Surgery to repair sagging, drooping, and wrinkled skin of the face and neck, to improve visible signs of aging, poor diet, or heredity; it is performed by removing excess fat, tightening underlying muscles, and redraping facial and neck skin. A facelift restores smoother, more pleasing contours to your face and neck. It can help you look as good as you feel, and perhaps feel younger than you are.
Frequently Asked Questions and Issues on Rhytidectomy (Facelift):
Am I a good candidate for a facelift?
One or more of the following conditions may indicate that you are a good candidate for a facelift:
a deep line, or fold, running from the corner of your nose to the corner of your mouth.
jowls, or loss of a well-defined jawline associated with youthfulness.
deep wrinkles in the cheeks and sagging of the "highlight" areas of the cheekbones.
loose skin, wrinkles, vertical "cords" or excess fatty tissue in the neck.
A facelift can improve all of these problems. It cannot, however, correct conditions such as sagging eyebrows, excess skin and fatty deposits in the upper and lower eyelids, or wrinkles around the mouth. Your plastic surgeon can provide further information if you have an interest in other procedures to treat these areas.
Your Personal Consultation
During the initial consultation, you may be asked to look in a mirror and point out those areas of your face which you would like to see improved. You should be very frank in discussing what you hope to achieve with surgery. This will help your surgeon to understand your expectations and determine whether they can realistically be achieved.
How will my plastic surgeon evaluate me for facelift surgery?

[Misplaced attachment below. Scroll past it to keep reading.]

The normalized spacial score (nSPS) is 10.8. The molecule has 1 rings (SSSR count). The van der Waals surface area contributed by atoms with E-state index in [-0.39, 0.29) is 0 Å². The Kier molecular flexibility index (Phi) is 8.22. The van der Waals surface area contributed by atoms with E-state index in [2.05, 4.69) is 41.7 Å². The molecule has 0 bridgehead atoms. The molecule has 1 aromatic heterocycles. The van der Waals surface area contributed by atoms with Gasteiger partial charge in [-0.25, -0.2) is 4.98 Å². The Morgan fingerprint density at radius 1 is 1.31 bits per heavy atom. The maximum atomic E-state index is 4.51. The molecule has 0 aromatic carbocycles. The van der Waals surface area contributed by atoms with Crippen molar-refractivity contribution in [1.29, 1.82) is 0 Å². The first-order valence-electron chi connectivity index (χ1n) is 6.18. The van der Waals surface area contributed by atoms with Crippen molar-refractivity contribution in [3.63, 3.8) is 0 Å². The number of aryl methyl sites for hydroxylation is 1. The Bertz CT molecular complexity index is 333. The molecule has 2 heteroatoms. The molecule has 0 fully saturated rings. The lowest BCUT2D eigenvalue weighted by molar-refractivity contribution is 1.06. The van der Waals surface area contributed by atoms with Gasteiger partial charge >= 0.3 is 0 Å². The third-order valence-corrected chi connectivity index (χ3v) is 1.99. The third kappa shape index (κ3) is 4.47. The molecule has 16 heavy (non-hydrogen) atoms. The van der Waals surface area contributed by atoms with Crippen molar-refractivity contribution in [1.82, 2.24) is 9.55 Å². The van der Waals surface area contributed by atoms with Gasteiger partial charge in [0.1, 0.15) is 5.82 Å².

In evaluating you for facelift surgery, your plastic surgeon will assess the thickness, texture and elasticity of your skin, and the severity of wrinkles and folds. Your hairline will be examined to determine where incisions can be discreetly placed. All of these factors, as well as your bone structure and underlying tissues, will be considered in developing an individual surgical plan.
Your plastic surgeon may discuss with you additional procedures that can be performed along with a facelift in order to address all the concerns you have identified. For example, a facelift is frequently combined with a forehead lift, eyelid surgery, nose reshaping or skin treatments such as a chemical peel, dermabrasion or laser resurfacing.
How a Facelift is Performed?
Because of individual factors, not everyone will achieve the same results from a facelift. Your plastic surgeon will select the surgical technique that he or she feels will obtain the best outcome for you.
Where are the facelift incisions placed?
Although there are many variations to the facelift procedure, generally an incision is hidden in the natural contour of your ear, then extends around the earlobe and back into the hairline. Following surgery, incisions can be easily concealed by your hair or with makeup. There may also be a small incision hidden underneath your chin.
How is my plastic surgeon able to restore a firmer, fresher look to my face?
Through the discreet facelift incisions, your plastic surgeon is able to free the skin from the underlying tissues to the extent necessary for the particular surgical technique selected. After the skin has been pulled up and back, the excess is removed. In some instances, the deeper tissues may also need to be repositioned in order to restore a more youthful contour to your face. If necessary, a small incision beneath the chin permits the removal of fatty tissue in that area and smoothing of the cord-like structures of the underlying muscle in the neck.